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Soccer and Salvation in Thailand's Largest Slum

Soccer and Salvation in Thailand's Largest Slum

How Australia native Ash Barker is seeking stability in one incredibly instable Bangkok slum.

The Barkers have also been deeply involved in creating economic opportunities for the gifts and skills they found among their neighbors. One neighbor named Poo loved to cook, and the Barkers have worked with her to offer Thai cooking seminars to tourists, through which up to 200 students are now taught each month. They have also worked with Poo to publish a cookbook, Cooking with Poo, which has sold over 7,000 copies and has garnered media attention for its tongue-in-cheek title.

The Barkers have also started a handicraft business in which women of Klong Toey make jewelry and other crafts and are paid double the minimum wage for their work. This business now employs over 60 women and in 2011 exceeded $300,000 in sales. The profits have been rolled back into starting other businesses in Klong Toey, including coffee carts and Poo's cooking school.

A particular challenge to ministering in slums is their inherent lack of stability. In the West, we have our own instabilities, but they are largely conscious choices. "Stability in slums," notes Barker in Slum Life Rising, "can be undermined by many factors in inherent to slums, [which] can include infectious diseases that cause ill-health; turnover of residents seeking more secure housing; demolition or threat of demolition; regular fires and floods." Even the typical institutions that give order to healthy societies, such as schools, businesses, and medical and emergency services, he says, "are [in slums] often established outside of official channels and face a vulnerability that those in regular neighborhoods do not." Christians who choose to move to the slums and who are vulnerable to many of the forces that cause instability bear incarnational witness to the love and compassion of Jesus.

In Slum Life Rising, Barker tells the story of "Jim," a Klong Toey neighbor who was attacked by the mafia and had his arm broken so badly that he couldn't work. Through the friendship of some of Barker's co-workers, who moved with Jim and his family outside the mafia's threat zone, Jim encountered Jesus in a powerful way, and his arm was healed. Jim's family eventually moved back to their old neighborhood, and now host their own house church and provide care to large numbers of young children.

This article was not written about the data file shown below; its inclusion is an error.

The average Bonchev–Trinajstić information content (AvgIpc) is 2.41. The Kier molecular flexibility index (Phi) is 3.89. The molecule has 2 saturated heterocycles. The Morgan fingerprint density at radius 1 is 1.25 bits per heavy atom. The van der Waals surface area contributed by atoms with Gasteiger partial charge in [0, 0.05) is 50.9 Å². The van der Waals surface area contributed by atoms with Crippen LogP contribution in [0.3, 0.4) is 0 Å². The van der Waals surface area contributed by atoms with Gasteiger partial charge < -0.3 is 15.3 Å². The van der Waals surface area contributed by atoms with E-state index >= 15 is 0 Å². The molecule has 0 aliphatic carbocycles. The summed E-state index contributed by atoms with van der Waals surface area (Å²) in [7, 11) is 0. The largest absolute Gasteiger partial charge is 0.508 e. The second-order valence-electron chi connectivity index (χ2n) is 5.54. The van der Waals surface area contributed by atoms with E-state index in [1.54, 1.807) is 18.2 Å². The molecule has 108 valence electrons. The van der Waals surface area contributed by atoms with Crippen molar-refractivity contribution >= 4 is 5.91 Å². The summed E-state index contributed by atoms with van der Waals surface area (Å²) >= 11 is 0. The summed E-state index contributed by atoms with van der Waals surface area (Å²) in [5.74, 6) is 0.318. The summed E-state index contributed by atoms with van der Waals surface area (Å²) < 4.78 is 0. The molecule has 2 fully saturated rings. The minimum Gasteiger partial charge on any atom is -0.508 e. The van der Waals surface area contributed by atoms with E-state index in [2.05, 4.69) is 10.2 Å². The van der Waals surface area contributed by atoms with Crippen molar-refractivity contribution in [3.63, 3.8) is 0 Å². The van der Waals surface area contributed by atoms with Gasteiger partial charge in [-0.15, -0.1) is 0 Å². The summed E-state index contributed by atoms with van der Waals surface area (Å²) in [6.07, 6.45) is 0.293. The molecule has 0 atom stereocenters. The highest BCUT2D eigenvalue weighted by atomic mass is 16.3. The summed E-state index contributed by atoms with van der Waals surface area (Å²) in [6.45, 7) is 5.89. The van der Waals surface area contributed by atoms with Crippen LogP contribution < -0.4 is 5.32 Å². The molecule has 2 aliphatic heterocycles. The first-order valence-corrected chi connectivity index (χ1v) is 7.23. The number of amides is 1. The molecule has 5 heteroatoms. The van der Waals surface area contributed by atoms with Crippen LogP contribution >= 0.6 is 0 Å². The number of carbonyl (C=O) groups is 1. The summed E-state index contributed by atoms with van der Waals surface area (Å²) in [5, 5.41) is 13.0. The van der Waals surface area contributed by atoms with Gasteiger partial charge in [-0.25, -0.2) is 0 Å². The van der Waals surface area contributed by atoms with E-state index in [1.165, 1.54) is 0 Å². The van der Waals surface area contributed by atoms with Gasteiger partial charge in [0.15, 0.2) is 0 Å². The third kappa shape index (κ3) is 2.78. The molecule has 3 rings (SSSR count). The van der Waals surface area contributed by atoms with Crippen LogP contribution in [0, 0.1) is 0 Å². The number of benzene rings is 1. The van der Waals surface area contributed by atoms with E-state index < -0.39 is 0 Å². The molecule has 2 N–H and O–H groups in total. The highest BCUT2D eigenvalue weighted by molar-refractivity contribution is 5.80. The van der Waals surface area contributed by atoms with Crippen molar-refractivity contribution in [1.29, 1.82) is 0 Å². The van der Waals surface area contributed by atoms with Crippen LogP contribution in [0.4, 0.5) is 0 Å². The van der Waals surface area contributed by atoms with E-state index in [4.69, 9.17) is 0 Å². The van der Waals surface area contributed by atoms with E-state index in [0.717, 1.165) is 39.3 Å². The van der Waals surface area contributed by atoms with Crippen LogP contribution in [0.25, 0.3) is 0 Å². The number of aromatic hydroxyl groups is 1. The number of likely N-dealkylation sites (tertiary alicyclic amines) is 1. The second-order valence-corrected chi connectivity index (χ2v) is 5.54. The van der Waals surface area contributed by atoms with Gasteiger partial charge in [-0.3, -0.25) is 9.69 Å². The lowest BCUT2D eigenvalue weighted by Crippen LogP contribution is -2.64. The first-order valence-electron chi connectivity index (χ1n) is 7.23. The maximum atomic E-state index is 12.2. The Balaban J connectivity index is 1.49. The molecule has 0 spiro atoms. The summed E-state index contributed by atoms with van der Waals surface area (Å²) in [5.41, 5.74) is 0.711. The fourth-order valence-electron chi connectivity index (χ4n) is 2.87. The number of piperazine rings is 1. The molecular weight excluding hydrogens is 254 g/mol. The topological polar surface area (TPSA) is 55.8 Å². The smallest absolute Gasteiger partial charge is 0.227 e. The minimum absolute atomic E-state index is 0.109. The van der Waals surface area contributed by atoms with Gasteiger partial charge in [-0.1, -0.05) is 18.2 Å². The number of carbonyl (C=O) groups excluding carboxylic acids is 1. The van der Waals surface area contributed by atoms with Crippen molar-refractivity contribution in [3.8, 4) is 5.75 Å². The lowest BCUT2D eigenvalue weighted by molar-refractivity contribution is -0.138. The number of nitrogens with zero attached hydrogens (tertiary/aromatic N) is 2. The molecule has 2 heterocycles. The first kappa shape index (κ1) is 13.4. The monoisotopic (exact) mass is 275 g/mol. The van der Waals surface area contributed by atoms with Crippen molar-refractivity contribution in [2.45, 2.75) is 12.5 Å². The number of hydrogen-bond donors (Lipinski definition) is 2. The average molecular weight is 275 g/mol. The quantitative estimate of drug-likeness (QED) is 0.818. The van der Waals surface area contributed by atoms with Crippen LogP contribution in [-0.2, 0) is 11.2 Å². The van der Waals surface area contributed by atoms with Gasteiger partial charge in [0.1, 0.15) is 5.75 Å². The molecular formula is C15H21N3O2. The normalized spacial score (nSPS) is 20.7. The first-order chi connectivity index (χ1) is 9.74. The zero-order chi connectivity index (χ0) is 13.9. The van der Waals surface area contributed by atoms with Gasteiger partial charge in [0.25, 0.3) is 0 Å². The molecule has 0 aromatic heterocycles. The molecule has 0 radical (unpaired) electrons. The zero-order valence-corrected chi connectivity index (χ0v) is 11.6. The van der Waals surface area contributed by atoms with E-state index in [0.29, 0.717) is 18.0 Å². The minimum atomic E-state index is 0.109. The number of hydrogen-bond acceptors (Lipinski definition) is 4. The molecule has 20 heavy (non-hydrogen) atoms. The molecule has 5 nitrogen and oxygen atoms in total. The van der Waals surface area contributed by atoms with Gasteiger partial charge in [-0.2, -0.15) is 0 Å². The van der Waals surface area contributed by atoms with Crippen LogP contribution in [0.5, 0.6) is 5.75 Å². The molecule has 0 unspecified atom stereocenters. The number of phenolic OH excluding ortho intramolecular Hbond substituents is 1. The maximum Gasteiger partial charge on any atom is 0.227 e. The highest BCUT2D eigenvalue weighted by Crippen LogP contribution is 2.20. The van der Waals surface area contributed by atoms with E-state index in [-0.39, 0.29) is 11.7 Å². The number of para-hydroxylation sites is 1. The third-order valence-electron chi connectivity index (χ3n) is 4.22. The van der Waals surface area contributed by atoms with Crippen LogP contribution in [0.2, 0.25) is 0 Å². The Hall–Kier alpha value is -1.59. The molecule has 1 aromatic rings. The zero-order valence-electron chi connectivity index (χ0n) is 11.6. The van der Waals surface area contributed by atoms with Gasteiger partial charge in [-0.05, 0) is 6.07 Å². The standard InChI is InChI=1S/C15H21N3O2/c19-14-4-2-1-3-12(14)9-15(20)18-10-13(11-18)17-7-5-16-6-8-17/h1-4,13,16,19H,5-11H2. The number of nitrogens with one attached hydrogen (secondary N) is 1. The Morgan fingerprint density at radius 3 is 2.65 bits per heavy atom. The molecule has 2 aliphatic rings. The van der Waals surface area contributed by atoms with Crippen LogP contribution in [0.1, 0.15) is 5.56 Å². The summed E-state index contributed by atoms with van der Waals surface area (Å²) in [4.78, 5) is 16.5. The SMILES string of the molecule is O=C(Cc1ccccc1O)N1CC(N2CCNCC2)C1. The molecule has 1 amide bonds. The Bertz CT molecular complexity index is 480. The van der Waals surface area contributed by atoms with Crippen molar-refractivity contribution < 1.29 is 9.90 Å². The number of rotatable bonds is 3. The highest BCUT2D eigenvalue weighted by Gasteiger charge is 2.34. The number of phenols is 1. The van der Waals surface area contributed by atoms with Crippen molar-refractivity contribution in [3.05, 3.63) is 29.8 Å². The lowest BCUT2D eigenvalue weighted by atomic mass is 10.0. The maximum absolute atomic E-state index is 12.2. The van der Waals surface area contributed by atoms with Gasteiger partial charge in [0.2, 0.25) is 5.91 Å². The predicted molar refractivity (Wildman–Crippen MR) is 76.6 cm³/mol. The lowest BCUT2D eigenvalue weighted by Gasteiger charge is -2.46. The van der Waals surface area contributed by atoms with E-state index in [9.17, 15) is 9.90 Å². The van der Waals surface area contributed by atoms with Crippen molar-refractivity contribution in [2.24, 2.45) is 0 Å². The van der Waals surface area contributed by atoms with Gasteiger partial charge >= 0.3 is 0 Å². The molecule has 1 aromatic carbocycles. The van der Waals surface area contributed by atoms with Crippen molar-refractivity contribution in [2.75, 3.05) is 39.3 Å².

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Comments Are Closed

Displaying 2–6 of 6 comments

John H Quinley Jr

June 11, 2012  3:25am

Started with the old scripture song just now, as I feel really it is all our greatest need in this issue. Agape love is the reason any of us are doing any of these current activities. Yes, John 13:34-35 pretty well wraps it for us all. 34 “A new command I give you: Love one another. As I have loved you, so you must love one another. 35 By this everyone will know that you are my disciples, if you love one another.” Look forward to praying together more on all this, in Klong Toey, around Bangkok, across Thailand, and spanning the globe. , Mercy Center-Father Joe, UNOH-Ash, Baan Chewit Mai, Jai Samarn Church, Vineyard Church- Pastor Sukit, Ta Rua Church- Pastor Suwat we are by God's grace: brothers and sisters and one.

john.quinley@gmail.com

June 11, 2012  3:07am

http://www.youtube.com/watch?v=dErdZ0STqs8

Mal

June 09, 2012  9:48pm

God bless you, "concerned". And God bless Anji and Ash. A small paraphrase of Philippians 1:18 seems apposite here. "But what does it matter? The important thing is that in every way, whether [through this approach or that approach], Christ is preached. And because of this I rejoice. Yes, and I will continue to rejoice." Seems like Christ is being incarnated in different ways through those from outside Thailand who choose to lose their lives in Klong Toey and incarnated in the Thai people who find their lives in Klong Toey.

Filled with Hope

June 09, 2012  9:45pm

Dear concerned, perhaps you are unaware that UNOH and the Barkers actually have significant partnership with the local Thai church in Klong Toey, as well as having Thai people in positions of leadership in their various ministries and projects. Having had the opportunity to walk the narrow alleys of Klong Toey slum alongside the Barkers, it is evident that they have intentionally developed deep relationships with Thais in their slum community. The "Thai" perspective and voice is first sought after and held with the highest regard, while always examined in light of Biblical scripture. Personally, the UNOH community, and their Thai fellow believers, feels very much like the "first century" Acts church community. Additionally, a Thai house church has organically evolved in the slum, with Thai Christians in postions of leadership, as a result of Barkers enfleshing of the Gospel in their neighborhood.

concerned

June 09, 2012  5:02am

I too work in Bangkok alongside an established Thai church that is struggling to reach out to the Klong Toey slum community. The problem with people like the Barker's is that they need to be the heroes and are not willing to take the effort to help engage the church that God has already established here to understand the mission that God calls them to in these communities. The Barkers are doing some great things, but they would be greater still if they were done by Thai Christians who far better understand the culture and the context here.

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